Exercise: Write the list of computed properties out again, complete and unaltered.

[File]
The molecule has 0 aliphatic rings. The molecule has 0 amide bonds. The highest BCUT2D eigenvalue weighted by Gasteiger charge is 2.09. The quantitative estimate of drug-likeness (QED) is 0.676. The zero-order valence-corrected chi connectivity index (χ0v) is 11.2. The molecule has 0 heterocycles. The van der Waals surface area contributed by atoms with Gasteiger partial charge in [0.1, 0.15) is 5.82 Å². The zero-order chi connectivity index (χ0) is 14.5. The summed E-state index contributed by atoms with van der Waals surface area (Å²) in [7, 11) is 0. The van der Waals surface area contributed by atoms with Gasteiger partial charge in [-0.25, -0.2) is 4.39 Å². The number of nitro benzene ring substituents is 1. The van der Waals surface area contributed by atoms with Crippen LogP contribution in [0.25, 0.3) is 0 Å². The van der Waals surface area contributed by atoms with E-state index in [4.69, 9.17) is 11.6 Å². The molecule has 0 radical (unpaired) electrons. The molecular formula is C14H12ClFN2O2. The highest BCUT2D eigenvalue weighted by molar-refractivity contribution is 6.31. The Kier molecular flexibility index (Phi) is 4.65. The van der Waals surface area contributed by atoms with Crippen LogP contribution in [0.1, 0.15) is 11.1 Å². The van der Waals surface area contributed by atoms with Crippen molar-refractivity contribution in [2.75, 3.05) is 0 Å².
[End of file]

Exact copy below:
The molecule has 0 aliphatic rings. The molecule has 0 amide bonds. The highest BCUT2D eigenvalue weighted by Gasteiger charge is 2.09. The quantitative estimate of drug-likeness (QED) is 0.676. The zero-order valence-corrected chi connectivity index (χ0v) is 11.2. The molecule has 0 heterocycles. The van der Waals surface area contributed by atoms with Gasteiger partial charge in [0.1, 0.15) is 5.82 Å². The zero-order chi connectivity index (χ0) is 14.5. The summed E-state index contributed by atoms with van der Waals surface area (Å²) in [7, 11) is 0. The van der Waals surface area contributed by atoms with Gasteiger partial charge in [-0.25, -0.2) is 4.39 Å². The number of nitro benzene ring substituents is 1. The van der Waals surface area contributed by atoms with Crippen LogP contribution in [0.25, 0.3) is 0 Å². The van der Waals surface area contributed by atoms with E-state index in [4.69, 9.17) is 11.6 Å². The molecule has 0 radical (unpaired) electrons. The molecular formula is C14H12ClFN2O2. The highest BCUT2D eigenvalue weighted by molar-refractivity contribution is 6.31. The Kier molecular flexibility index (Phi) is 4.65. The van der Waals surface area contributed by atoms with Crippen LogP contribution in [0.1, 0.15) is 11.1 Å². The van der Waals surface area contributed by atoms with Crippen molar-refractivity contribution in [2.75, 3.05) is 0 Å².